|August 10, 2019|
When the mass media want to discredit an assignment of blame, they call it finger-pointing. Usually, when that phrase is employed, the finger points at the USA or some favored corporate entity, somebody the news-monger would rather not offend. If the target's not among our assigned enemies--North Korea, say (or, in a big turnaround, Jeffrey Epstein)--reporters are obliged to go easy (as they did for a decade with pedophile Epstein and his rich friends). It's part of the natural bias of news-reporting.
That doesn't mean ordinary people shouldn't assign blame, even when it falls on favored people and institutions. If a case can be made for culpability for society's ills, it probably should be. Certainly, there's no one factor responsible for any major failure, but if there's a patently culpable party, we should know about it.
Take war, for instance. The USA is unique in the world, maybe in all of world history, for its application of armed force and its expenditure of resources on weapons. Who's responsible for this? We could blame the politicians, but we citizens empowered them. We could blame the weapons industry, but they simply perform the contracts the politicians give them. We could blame our opponents in the world, but none of them causes nearly the destruction we do. We might justifiably blame ourselves if we weren't so stupefyingly ignorant of our situation. Do we actually have any idea what our soldiers, sailors and airmen do? How would we? Information about our armed forces is carefully edited out of our news. Coincidentally, the same editors that keep us from knowing what our military's doing also raise holy hell against anybody who criticizes the use or threat of armed force. Exactly when and how a permanent state of war became an acceptable condition among newsmen is a question to ponder, but killing in war is tolerated pretty much universally. Clearly, the flag-waving, sensation-peddling commercial mass media--not just in their news function, but in their entertainment and advertising functions, too--are responsible for war.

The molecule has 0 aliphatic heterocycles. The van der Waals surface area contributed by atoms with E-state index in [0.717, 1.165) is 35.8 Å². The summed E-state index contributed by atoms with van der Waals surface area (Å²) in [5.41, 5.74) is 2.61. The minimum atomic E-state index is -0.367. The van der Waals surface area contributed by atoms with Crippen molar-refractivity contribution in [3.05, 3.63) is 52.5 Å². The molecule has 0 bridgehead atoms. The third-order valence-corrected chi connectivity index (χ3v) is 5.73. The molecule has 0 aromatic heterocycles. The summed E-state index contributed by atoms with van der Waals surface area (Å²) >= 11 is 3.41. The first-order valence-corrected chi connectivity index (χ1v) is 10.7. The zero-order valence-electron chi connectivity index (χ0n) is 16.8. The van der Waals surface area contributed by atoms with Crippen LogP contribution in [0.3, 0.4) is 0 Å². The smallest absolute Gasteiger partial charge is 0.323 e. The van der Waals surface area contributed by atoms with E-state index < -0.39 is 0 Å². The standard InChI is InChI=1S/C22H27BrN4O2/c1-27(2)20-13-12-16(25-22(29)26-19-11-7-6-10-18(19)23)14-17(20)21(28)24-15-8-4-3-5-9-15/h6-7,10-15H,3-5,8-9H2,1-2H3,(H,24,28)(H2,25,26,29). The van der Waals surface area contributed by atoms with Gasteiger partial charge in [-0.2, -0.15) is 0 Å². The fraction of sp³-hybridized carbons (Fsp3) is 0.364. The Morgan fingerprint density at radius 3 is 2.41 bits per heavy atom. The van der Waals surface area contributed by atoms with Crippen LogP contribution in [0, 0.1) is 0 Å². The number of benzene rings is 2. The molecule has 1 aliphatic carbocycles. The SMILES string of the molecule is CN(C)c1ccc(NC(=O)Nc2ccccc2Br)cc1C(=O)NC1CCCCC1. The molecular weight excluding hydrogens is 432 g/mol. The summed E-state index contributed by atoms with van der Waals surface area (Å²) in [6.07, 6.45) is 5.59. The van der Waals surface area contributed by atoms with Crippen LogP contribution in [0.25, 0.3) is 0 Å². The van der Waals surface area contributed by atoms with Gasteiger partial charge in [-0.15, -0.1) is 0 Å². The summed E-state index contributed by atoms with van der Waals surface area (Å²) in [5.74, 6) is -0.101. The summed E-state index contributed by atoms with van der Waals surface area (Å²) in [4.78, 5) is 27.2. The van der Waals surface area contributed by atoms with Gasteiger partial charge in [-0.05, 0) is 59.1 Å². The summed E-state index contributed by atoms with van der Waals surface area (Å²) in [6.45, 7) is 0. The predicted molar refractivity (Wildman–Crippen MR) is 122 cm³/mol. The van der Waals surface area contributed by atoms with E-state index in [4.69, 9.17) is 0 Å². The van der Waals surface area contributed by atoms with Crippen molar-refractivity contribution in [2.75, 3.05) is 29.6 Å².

How about addiction? Who's responsible for that? The addicts certainly get most of the blame, right? Just because you consider yourself a useless loser because you can't make enough money to pay your bills or can't carry on an intelligent conversation or can't enjoy the routine of your life or can't free yourself from constant worry, that's no reason to take drugs, right? I mean, if you read the paper or watch TV, it's one smiling face after another. If you're low down, it's your own fault, seems to be the message. It's win/win for the mass media here, because having convinced you you're defective, they promote food, drugs and cosmetics that can make you whole. Here again, the commercial mass media--their news and entertainment and advertising functions--seem to be responsible for additiction.